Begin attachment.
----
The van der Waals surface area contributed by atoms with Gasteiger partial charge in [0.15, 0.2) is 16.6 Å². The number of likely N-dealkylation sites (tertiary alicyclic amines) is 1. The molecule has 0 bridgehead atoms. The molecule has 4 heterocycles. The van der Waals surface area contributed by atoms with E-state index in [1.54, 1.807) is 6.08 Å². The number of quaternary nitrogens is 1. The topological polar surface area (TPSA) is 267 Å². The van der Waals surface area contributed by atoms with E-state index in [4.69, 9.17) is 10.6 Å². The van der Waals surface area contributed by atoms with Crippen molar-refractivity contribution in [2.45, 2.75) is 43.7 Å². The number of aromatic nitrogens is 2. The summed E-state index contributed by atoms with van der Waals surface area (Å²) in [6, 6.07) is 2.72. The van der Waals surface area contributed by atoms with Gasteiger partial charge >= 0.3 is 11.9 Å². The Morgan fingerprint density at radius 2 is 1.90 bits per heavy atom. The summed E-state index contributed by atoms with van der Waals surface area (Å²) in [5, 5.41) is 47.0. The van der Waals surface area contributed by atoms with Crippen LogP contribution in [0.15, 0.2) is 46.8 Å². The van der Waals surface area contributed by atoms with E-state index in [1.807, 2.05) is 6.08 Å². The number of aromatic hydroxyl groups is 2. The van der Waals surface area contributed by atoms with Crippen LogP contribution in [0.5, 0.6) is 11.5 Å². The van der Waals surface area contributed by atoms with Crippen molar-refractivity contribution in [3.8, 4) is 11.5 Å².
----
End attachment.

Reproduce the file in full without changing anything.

The van der Waals surface area contributed by atoms with Gasteiger partial charge in [0.15, 0.2) is 16.6 Å². The number of likely N-dealkylation sites (tertiary alicyclic amines) is 1. The molecule has 0 bridgehead atoms. The molecule has 4 heterocycles. The van der Waals surface area contributed by atoms with E-state index in [1.54, 1.807) is 6.08 Å². The number of quaternary nitrogens is 1. The topological polar surface area (TPSA) is 267 Å². The van der Waals surface area contributed by atoms with E-state index in [4.69, 9.17) is 10.6 Å². The van der Waals surface area contributed by atoms with Crippen molar-refractivity contribution in [2.45, 2.75) is 43.7 Å². The number of aromatic nitrogens is 2. The summed E-state index contributed by atoms with van der Waals surface area (Å²) in [6, 6.07) is 2.72. The van der Waals surface area contributed by atoms with Gasteiger partial charge >= 0.3 is 11.9 Å². The Morgan fingerprint density at radius 2 is 1.90 bits per heavy atom. The summed E-state index contributed by atoms with van der Waals surface area (Å²) in [5, 5.41) is 47.0. The van der Waals surface area contributed by atoms with Crippen LogP contribution in [0.15, 0.2) is 46.8 Å². The van der Waals surface area contributed by atoms with E-state index in [1.807, 2.05) is 6.08 Å². The number of aromatic hydroxyl groups is 2. The van der Waals surface area contributed by atoms with Crippen LogP contribution in [0.5, 0.6) is 11.5 Å². The van der Waals surface area contributed by atoms with Crippen molar-refractivity contribution in [3.8, 4) is 11.5 Å².